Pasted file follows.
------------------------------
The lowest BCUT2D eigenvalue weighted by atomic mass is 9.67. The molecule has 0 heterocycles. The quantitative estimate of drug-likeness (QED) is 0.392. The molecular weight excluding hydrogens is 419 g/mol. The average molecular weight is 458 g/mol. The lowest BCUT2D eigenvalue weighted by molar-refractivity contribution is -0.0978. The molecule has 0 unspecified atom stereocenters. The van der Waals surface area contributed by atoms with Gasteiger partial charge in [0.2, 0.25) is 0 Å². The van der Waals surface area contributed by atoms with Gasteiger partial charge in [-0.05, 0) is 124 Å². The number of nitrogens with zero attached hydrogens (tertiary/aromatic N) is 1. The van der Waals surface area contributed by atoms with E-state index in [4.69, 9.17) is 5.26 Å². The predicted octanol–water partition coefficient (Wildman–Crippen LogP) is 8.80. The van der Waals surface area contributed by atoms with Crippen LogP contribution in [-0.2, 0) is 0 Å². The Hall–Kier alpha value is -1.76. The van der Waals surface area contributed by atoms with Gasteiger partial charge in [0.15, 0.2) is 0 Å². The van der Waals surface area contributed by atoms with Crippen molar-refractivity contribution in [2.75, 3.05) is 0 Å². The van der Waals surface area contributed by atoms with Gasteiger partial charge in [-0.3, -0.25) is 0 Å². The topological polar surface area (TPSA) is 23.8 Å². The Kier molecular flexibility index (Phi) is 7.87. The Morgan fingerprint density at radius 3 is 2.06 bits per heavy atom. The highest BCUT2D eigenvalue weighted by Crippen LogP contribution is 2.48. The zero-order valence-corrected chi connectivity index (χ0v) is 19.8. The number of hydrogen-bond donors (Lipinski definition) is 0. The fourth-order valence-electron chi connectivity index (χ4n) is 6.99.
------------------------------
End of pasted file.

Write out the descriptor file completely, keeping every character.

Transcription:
The lowest BCUT2D eigenvalue weighted by atomic mass is 9.67. The molecule has 0 heterocycles. The quantitative estimate of drug-likeness (QED) is 0.392. The molecular weight excluding hydrogens is 419 g/mol. The average molecular weight is 458 g/mol. The lowest BCUT2D eigenvalue weighted by molar-refractivity contribution is -0.0978. The molecule has 0 unspecified atom stereocenters. The van der Waals surface area contributed by atoms with Gasteiger partial charge in [0.2, 0.25) is 0 Å². The van der Waals surface area contributed by atoms with Gasteiger partial charge in [-0.05, 0) is 124 Å². The number of nitrogens with zero attached hydrogens (tertiary/aromatic N) is 1. The van der Waals surface area contributed by atoms with E-state index in [4.69, 9.17) is 5.26 Å². The predicted octanol–water partition coefficient (Wildman–Crippen LogP) is 8.80. The van der Waals surface area contributed by atoms with Crippen LogP contribution in [-0.2, 0) is 0 Å². The Hall–Kier alpha value is -1.76. The van der Waals surface area contributed by atoms with Gasteiger partial charge in [0.15, 0.2) is 0 Å². The van der Waals surface area contributed by atoms with Crippen molar-refractivity contribution in [2.75, 3.05) is 0 Å². The van der Waals surface area contributed by atoms with Gasteiger partial charge in [-0.3, -0.25) is 0 Å². The topological polar surface area (TPSA) is 23.8 Å². The Kier molecular flexibility index (Phi) is 7.87. The Morgan fingerprint density at radius 3 is 2.06 bits per heavy atom. The highest BCUT2D eigenvalue weighted by Crippen LogP contribution is 2.48. The zero-order valence-corrected chi connectivity index (χ0v) is 19.8. The number of hydrogen-bond donors (Lipinski definition) is 0. The fourth-order valence-electron chi connectivity index (χ4n) is 6.99.